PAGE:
Salesforce limits all account types to 200 future method invocations per full paid license every 24 hours. Are there any known options to increase this limit? If you start to run in to this is your only real option to find a new approach or buy more licenses (just for the limit increase)?

Does SFDC let you buy higher limits or provide any other way for orgs to be able to bypass this limitation?

Edit: I've been asked for more details, but really I'm really just trying to get this question answered - often people will try to give alternate solutions to whatever example you throw out. There are a myriad of reasons or scenarios where future calls might be the best solution but there is a risk of running over the limits.

For the sake of an example though, how about this: You need to make a callout in a trigger which then necessitates a future call. You have a relatively small number of actual accounts (say, 50) and a much larger number of partner accounts (which don't add to the limit, let's say, 1,000). The partner accounts fire the trigger and make the callout but now we are looking at about 10 futures per partner account per 24 hours, which may not be enough.

Another example: You have multiple managed packages installed that all make some number of future calls and you start to go over your limit.

Really, the why in this case isn't that important, I'm just wondering what, if any, the options are.

3 Answers 3


According to the documentation this is a hard limit, though perhaps there's hope in what ca-peterson mentioned about his discussion with people in the partner program. But assuming for now that you're hard-limited, here's the direction I have gone numerous times.

Instead of making callouts from @future methods in triggers, which has other negative consequences around being fired from another future method or from a batch Apex method (it's forbidden), make your callouts from batch Apex.

The current limit is 10 callouts per execute method, but even making a single callout per execute is a huge benefit. Have your trigger insert records to process into a queue rather than going straight to future methods. Then, once per hour, a scheduled Apex process wakes up and processes items in your queue - or have your trigger launch the batch apex after it's done appending to your queue. Make sure your executeBatch call processes only 1 row to allow only 1 callout per execute pass, like this:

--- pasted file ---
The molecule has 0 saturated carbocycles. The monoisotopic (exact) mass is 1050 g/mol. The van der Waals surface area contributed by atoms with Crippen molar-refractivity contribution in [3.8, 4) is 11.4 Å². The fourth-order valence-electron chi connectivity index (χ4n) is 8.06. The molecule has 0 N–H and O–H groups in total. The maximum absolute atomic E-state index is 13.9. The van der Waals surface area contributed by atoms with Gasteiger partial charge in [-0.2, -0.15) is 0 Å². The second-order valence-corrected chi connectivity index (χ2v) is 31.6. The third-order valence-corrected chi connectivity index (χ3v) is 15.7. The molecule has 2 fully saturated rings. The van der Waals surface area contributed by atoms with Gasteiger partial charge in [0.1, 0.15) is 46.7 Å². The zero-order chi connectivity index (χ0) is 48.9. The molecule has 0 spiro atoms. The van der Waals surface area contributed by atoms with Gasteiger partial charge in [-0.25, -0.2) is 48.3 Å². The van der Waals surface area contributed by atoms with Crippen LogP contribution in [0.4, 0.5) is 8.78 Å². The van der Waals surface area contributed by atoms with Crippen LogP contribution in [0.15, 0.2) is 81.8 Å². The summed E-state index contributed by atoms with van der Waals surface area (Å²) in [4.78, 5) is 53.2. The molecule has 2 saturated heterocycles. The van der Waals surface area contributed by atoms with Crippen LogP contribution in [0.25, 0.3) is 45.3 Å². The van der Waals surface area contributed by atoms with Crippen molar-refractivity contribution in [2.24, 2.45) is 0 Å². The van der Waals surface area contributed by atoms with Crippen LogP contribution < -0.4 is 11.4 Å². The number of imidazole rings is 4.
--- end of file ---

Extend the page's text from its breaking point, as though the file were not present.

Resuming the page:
BatchApexClass bac = new BatchApexClass();
Database.executeBatch(bac, 1);

With this design pattern, you could literally have millions of callouts queued for processing and they will definitely get processed over time, at the rate of 1-10 callouts per row returned in your batch Apex class's query.

  • +1 this, you have to choke your batches down to 1 record but you can run a lot more futures than you otherwise could. I have implemented thousands of callout's per day by using this method.
    – ebt
    Commented Aug 15, 2012 at 7:21

What are you trying to do? More info would help. IME it's pretty unusual to run into the 200 futures/day limit although I can see that it would be more likely in a small userbase. Haven't heard of this getting blacktabbed, but I've never heard of someone needing it to be. It never hurts to ask, although as with anything like this it will likely be hard to get approved and will be helped by a good relationship with your salesperson. Options for a workaround could be some combination of:

  • directly reducing future method invocations (sounds obvious but I have had a client who was making dozens of unneeded future calls per user per day)
  • batching (either via Apex scheduler, Apex batches, or more functional batching)
  • API integration (instead of a future call, make an external WS call to somewhere that knows what to do via API)

More info on your exact problem would help though.

  • 1
    I've talked to people in the partner program at salesforce that have led me to believe this can be increased, but I'm not sure if it requires more approvals than most soft limits. There is not currently an item on the salesforce price list for this, so your AE can't sell additional calls like they would be able to for API calls. Commented Aug 15, 2012 at 1:36

Are you using @Future inside a Trigger? Per the above comment, if you can put that logic into scheduled apex batch classes it will make your life much easier.

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